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Markets ignore latest supply and demand report

The lower stocks reported in last week’s supply and demand estimates should have generated a bigger market response, said the chief commodities economist at INTL FCStone.

“The numbers that came out of the report should have rallied prices or caused some selloffs, but the market’s response was very mundane,” said Arlan Suderman.

Last week’s United States Department of Agriculture World Agricultural Supply and Demand Estimates report showed the effects of dry conditions in wheat-producing regions like the U.S. central-west and south, the Black Sea countries and Australia, as projected production fell from earlier estimates.

WASDE reports come out every month and serve as a guidepost for the market, but some months are more important than others. May is a big one, as farmers’ intentions are becoming fact and yield setting moisture conditions and seeding dates are known.

“This report sets the table for the next few months…. This is the first real look we have at the next crop year,” Suderman said.

The report’s fairly reliable seeding intentions, combined with that country’s National Agricultural Statistics Service numbers, provide indications to producers on the Canadian Prairies where the competing American cropping is heading.

American canola acres have been rising, but are flat for 2018 seeding, at 2.01 million acres. But farmers in states where the crop is proving popular are adding more of it to their rotations. North Dakota grows the most canola and farmers there will increase their acreage by four percent this year.

Washington state and west-central Idaho have been adding canola as a rotation opposite wheat in the Palouse region, with both of those states seeding record crops this year.

South of the border flax is expected to be down from last year. Grown almost entirely in Montana, North and South Dakota, the crop will be sown on about 225,000 acres this year, a 25 percent reduction from 2017 and 40 percent off 2016 plantings.

However, analysts point out that Kazakhstan is quickly becoming a big export player in the flax business.

Canadian farmers are planning to grow less of the crop this year compared to last, and they will still remain as much as 30 percent off traditional acreage. Agriculture Canada suggests that seeded acres will end up at around 900,000 acres compared to slightly more than one million last year and 1.6 in 2015-16.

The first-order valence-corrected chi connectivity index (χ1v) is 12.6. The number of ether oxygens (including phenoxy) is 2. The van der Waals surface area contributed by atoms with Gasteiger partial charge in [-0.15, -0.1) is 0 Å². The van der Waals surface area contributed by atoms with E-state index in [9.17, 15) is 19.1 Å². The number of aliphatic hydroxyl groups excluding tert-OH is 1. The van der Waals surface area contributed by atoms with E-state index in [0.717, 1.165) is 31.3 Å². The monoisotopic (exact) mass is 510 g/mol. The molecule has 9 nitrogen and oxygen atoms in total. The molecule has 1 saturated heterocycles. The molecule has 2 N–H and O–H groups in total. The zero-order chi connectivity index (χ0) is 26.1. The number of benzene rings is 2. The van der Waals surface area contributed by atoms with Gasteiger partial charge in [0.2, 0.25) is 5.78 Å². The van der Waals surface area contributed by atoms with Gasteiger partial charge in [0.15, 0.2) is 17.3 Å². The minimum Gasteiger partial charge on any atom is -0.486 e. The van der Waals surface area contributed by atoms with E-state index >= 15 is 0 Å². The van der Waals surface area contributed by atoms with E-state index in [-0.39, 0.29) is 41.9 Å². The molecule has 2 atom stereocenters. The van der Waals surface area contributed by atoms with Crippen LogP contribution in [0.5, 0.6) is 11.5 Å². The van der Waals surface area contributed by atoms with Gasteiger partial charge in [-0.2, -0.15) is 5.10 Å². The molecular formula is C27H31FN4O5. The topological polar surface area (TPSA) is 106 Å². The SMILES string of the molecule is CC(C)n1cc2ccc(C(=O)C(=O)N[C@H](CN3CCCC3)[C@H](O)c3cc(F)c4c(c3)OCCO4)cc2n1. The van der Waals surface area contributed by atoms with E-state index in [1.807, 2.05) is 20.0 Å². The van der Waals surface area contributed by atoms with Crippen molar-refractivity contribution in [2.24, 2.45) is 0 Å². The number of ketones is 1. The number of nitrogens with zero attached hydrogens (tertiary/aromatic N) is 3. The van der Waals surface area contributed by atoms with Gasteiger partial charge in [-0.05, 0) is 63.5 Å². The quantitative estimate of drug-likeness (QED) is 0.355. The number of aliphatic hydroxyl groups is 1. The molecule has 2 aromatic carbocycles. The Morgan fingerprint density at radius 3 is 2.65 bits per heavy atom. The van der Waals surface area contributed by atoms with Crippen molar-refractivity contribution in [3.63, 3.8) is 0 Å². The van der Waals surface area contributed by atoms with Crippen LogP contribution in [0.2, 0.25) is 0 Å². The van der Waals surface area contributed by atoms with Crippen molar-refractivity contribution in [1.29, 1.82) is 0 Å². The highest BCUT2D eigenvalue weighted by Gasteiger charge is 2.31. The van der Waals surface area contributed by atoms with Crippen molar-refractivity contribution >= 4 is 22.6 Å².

The 2018-19 outlook for U.S. soybeans is for higher supplies, crush, exports, and lower ending stocks compared to last year. That could have boosted markets more than it did, said Suderman.

The soybean crop is projected at 4.280 billion bushels, down 112 million from last year’s record crop on lower harvested area and yield trends. Soybean supplies are projected at 4.835 billion bu., up two percent from last year, due to higher carry-in stocks.

Total U.S. oilseed production for 2018-19 is forecast at 115.6 million tonnes, down 3.3 million tonnes from last year, mainly due to lower soybean production. USDA said production forecasts are also lower for peanuts, cottonseed and sunflower.

“The U.S. dollar is trading opposite of the commodity indexes. Higher dollars make it harder for commodities to rise, overall,” said Suderman.

What happens to soybeans also happens to canola.

Brazil’s soybean crop is up two million tonnes this year, while drought drove Argentina soy down one million tonnes.

According to the WASDE report, global supplies of corn have tightened up one million tonnes. The market seems to have provided a little support, but it is fading since last week.

The USDA factored in drought conditions with lower supplies predicted for hard red winter but predicted increases in soft red wheat and steady supply for white wheat.

“In the dry areas of the Plains, the crop is two to five weeks behind normal and heat is coming. It’s the number one factor in robbing yields in wheat, even if you have water. If you get that heat during the grain-fill period that’s a problem. That is why they get very large yields in England,” said Suderman.

Bruce Burnett of Glacier MarketsFarm suggests that this crop’s U.S. ending stocks for wheat will be in the area of 840 million bushels, considerably lower than last year but still a large number.

Potential drought and late seeding on the U.S. Northern Great Plains and Canadian Prairies are not yet being fully factored into prices or estimates, said Burnett.

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